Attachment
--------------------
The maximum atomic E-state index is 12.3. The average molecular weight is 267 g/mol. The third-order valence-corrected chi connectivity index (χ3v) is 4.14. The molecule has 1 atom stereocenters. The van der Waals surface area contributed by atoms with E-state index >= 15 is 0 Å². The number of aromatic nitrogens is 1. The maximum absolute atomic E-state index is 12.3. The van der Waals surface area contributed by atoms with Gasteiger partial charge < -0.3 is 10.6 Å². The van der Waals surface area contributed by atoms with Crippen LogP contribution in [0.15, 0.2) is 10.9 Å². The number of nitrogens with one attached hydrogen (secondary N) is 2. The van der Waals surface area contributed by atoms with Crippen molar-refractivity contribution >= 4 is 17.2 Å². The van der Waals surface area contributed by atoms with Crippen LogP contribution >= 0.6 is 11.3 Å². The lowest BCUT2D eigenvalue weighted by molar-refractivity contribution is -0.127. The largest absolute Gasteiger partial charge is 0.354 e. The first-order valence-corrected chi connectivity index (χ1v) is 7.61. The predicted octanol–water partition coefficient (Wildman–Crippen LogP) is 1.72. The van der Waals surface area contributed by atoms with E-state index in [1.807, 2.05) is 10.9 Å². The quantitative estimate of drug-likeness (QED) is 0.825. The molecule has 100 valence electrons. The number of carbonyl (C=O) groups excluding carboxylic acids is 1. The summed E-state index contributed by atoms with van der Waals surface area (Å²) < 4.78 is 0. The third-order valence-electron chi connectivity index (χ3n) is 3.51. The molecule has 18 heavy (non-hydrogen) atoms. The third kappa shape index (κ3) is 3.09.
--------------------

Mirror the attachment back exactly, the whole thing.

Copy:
The maximum atomic E-state index is 12.3. The average molecular weight is 267 g/mol. The third-order valence-corrected chi connectivity index (χ3v) is 4.14. The molecule has 1 atom stereocenters. The van der Waals surface area contributed by atoms with E-state index >= 15 is 0 Å². The number of aromatic nitrogens is 1. The maximum absolute atomic E-state index is 12.3. The van der Waals surface area contributed by atoms with Gasteiger partial charge < -0.3 is 10.6 Å². The van der Waals surface area contributed by atoms with Crippen LogP contribution in [0.15, 0.2) is 10.9 Å². The number of nitrogens with one attached hydrogen (secondary N) is 2. The van der Waals surface area contributed by atoms with Crippen molar-refractivity contribution >= 4 is 17.2 Å². The van der Waals surface area contributed by atoms with Crippen LogP contribution >= 0.6 is 11.3 Å². The lowest BCUT2D eigenvalue weighted by molar-refractivity contribution is -0.127. The largest absolute Gasteiger partial charge is 0.354 e. The first-order valence-corrected chi connectivity index (χ1v) is 7.61. The predicted octanol–water partition coefficient (Wildman–Crippen LogP) is 1.72. The van der Waals surface area contributed by atoms with E-state index in [1.807, 2.05) is 10.9 Å². The quantitative estimate of drug-likeness (QED) is 0.825. The molecule has 100 valence electrons. The number of carbonyl (C=O) groups excluding carboxylic acids is 1. The summed E-state index contributed by atoms with van der Waals surface area (Å²) < 4.78 is 0. The third-order valence-electron chi connectivity index (χ3n) is 3.51. The molecule has 18 heavy (non-hydrogen) atoms. The third kappa shape index (κ3) is 3.09.